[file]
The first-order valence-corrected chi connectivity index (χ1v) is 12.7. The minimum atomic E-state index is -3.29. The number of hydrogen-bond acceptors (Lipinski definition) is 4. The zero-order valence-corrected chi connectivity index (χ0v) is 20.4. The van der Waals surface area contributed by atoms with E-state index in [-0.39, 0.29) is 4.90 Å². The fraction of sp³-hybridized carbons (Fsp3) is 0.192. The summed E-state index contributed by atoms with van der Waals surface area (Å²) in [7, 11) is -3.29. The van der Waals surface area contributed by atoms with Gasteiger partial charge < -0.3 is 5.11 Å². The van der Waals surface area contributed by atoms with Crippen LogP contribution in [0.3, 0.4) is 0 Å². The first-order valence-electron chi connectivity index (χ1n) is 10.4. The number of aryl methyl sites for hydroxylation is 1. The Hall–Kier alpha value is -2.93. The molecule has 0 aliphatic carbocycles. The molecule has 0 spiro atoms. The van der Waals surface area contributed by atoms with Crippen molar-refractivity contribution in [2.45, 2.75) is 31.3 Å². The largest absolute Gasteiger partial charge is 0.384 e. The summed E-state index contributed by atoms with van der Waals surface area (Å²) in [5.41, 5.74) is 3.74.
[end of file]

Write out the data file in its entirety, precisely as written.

The first-order valence-corrected chi connectivity index (χ1v) is 12.7. The minimum atomic E-state index is -3.29. The number of hydrogen-bond acceptors (Lipinski definition) is 4. The zero-order valence-corrected chi connectivity index (χ0v) is 20.4. The van der Waals surface area contributed by atoms with E-state index in [-0.39, 0.29) is 4.90 Å². The fraction of sp³-hybridized carbons (Fsp3) is 0.192. The summed E-state index contributed by atoms with van der Waals surface area (Å²) in [7, 11) is -3.29. The van der Waals surface area contributed by atoms with Gasteiger partial charge < -0.3 is 5.11 Å². The van der Waals surface area contributed by atoms with Crippen LogP contribution in [0.3, 0.4) is 0 Å². The first-order valence-electron chi connectivity index (χ1n) is 10.4. The number of aryl methyl sites for hydroxylation is 1. The Hall–Kier alpha value is -2.93. The molecule has 0 aliphatic carbocycles. The molecule has 0 spiro atoms. The van der Waals surface area contributed by atoms with Crippen molar-refractivity contribution in [2.45, 2.75) is 31.3 Å². The largest absolute Gasteiger partial charge is 0.384 e. The summed E-state index contributed by atoms with van der Waals surface area (Å²) in [5.41, 5.74) is 3.74.